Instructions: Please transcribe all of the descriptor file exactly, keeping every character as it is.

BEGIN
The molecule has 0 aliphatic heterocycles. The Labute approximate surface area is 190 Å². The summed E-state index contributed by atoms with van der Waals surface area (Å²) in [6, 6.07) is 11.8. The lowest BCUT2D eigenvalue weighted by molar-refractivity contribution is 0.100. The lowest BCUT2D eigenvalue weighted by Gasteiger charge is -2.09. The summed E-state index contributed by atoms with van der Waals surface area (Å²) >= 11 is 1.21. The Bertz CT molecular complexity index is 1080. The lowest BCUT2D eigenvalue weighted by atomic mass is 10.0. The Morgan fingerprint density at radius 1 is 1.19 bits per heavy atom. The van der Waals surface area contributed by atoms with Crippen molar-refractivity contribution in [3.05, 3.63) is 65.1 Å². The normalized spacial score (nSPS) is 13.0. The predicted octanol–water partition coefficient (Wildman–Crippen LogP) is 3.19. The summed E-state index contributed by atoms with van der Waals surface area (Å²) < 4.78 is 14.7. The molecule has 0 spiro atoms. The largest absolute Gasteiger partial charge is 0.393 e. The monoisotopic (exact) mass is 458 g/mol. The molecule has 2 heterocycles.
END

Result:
The molecule has 0 aliphatic heterocycles. The Labute approximate surface area is 190 Å². The summed E-state index contributed by atoms with van der Waals surface area (Å²) in [6, 6.07) is 11.8. The lowest BCUT2D eigenvalue weighted by molar-refractivity contribution is 0.100. The lowest BCUT2D eigenvalue weighted by Gasteiger charge is -2.09. The summed E-state index contributed by atoms with van der Waals surface area (Å²) >= 11 is 1.21. The Bertz CT molecular complexity index is 1080. The lowest BCUT2D eigenvalue weighted by atomic mass is 10.0. The Morgan fingerprint density at radius 1 is 1.19 bits per heavy atom. The van der Waals surface area contributed by atoms with Crippen molar-refractivity contribution in [3.05, 3.63) is 65.1 Å². The normalized spacial score (nSPS) is 13.0. The predicted octanol–water partition coefficient (Wildman–Crippen LogP) is 3.19. The summed E-state index contributed by atoms with van der Waals surface area (Å²) < 4.78 is 14.7. The molecule has 0 spiro atoms. The largest absolute Gasteiger partial charge is 0.393 e. The monoisotopic (exact) mass is 458 g/mol. The molecule has 2 heterocycles.